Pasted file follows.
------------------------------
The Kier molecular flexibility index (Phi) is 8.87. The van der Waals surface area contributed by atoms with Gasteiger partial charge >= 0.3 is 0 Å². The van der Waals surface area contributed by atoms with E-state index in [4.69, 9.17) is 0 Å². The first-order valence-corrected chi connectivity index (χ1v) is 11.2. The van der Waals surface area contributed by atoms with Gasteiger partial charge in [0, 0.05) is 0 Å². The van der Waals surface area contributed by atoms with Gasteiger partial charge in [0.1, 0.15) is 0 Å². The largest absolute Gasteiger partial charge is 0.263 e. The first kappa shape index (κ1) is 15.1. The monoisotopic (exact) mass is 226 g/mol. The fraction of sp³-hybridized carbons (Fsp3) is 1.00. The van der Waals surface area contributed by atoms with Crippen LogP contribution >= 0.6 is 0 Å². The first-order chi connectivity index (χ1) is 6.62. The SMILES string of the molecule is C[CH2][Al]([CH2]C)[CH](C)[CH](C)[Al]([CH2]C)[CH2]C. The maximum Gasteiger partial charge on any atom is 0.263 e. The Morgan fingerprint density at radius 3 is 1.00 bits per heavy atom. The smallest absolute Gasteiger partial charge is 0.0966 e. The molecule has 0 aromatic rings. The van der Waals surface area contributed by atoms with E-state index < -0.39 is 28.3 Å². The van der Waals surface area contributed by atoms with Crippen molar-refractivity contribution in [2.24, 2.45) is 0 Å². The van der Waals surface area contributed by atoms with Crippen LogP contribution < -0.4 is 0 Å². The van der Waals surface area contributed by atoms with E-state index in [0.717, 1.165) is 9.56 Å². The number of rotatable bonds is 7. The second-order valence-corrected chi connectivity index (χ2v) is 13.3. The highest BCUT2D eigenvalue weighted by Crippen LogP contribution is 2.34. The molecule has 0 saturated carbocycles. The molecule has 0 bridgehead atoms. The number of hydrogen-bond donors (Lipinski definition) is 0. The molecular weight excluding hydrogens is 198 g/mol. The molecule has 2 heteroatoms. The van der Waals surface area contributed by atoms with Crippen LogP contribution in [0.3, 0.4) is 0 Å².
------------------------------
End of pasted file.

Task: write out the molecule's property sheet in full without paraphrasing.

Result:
The Kier molecular flexibility index (Phi) is 8.87. The van der Waals surface area contributed by atoms with Gasteiger partial charge >= 0.3 is 0 Å². The van der Waals surface area contributed by atoms with E-state index in [4.69, 9.17) is 0 Å². The first-order valence-corrected chi connectivity index (χ1v) is 11.2. The van der Waals surface area contributed by atoms with Gasteiger partial charge in [0, 0.05) is 0 Å². The van der Waals surface area contributed by atoms with Gasteiger partial charge in [0.1, 0.15) is 0 Å². The largest absolute Gasteiger partial charge is 0.263 e. The first kappa shape index (κ1) is 15.1. The monoisotopic (exact) mass is 226 g/mol. The fraction of sp³-hybridized carbons (Fsp3) is 1.00. The van der Waals surface area contributed by atoms with Crippen LogP contribution >= 0.6 is 0 Å². The first-order chi connectivity index (χ1) is 6.62. The SMILES string of the molecule is C[CH2][Al]([CH2]C)[CH](C)[CH](C)[Al]([CH2]C)[CH2]C. The maximum Gasteiger partial charge on any atom is 0.263 e. The Morgan fingerprint density at radius 3 is 1.00 bits per heavy atom. The smallest absolute Gasteiger partial charge is 0.0966 e. The molecule has 0 aromatic rings. The van der Waals surface area contributed by atoms with E-state index < -0.39 is 28.3 Å². The van der Waals surface area contributed by atoms with Crippen molar-refractivity contribution in [2.24, 2.45) is 0 Å². The van der Waals surface area contributed by atoms with Crippen LogP contribution < -0.4 is 0 Å². The van der Waals surface area contributed by atoms with E-state index in [0.717, 1.165) is 9.56 Å². The number of rotatable bonds is 7. The second-order valence-corrected chi connectivity index (χ2v) is 13.3. The highest BCUT2D eigenvalue weighted by Crippen LogP contribution is 2.34. The molecule has 0 saturated carbocycles. The molecule has 0 bridgehead atoms. The number of hydrogen-bond donors (Lipinski definition) is 0. The molecular weight excluding hydrogens is 198 g/mol. The molecule has 2 heteroatoms. The van der Waals surface area contributed by atoms with Crippen LogP contribution in [0.3, 0.4) is 0 Å².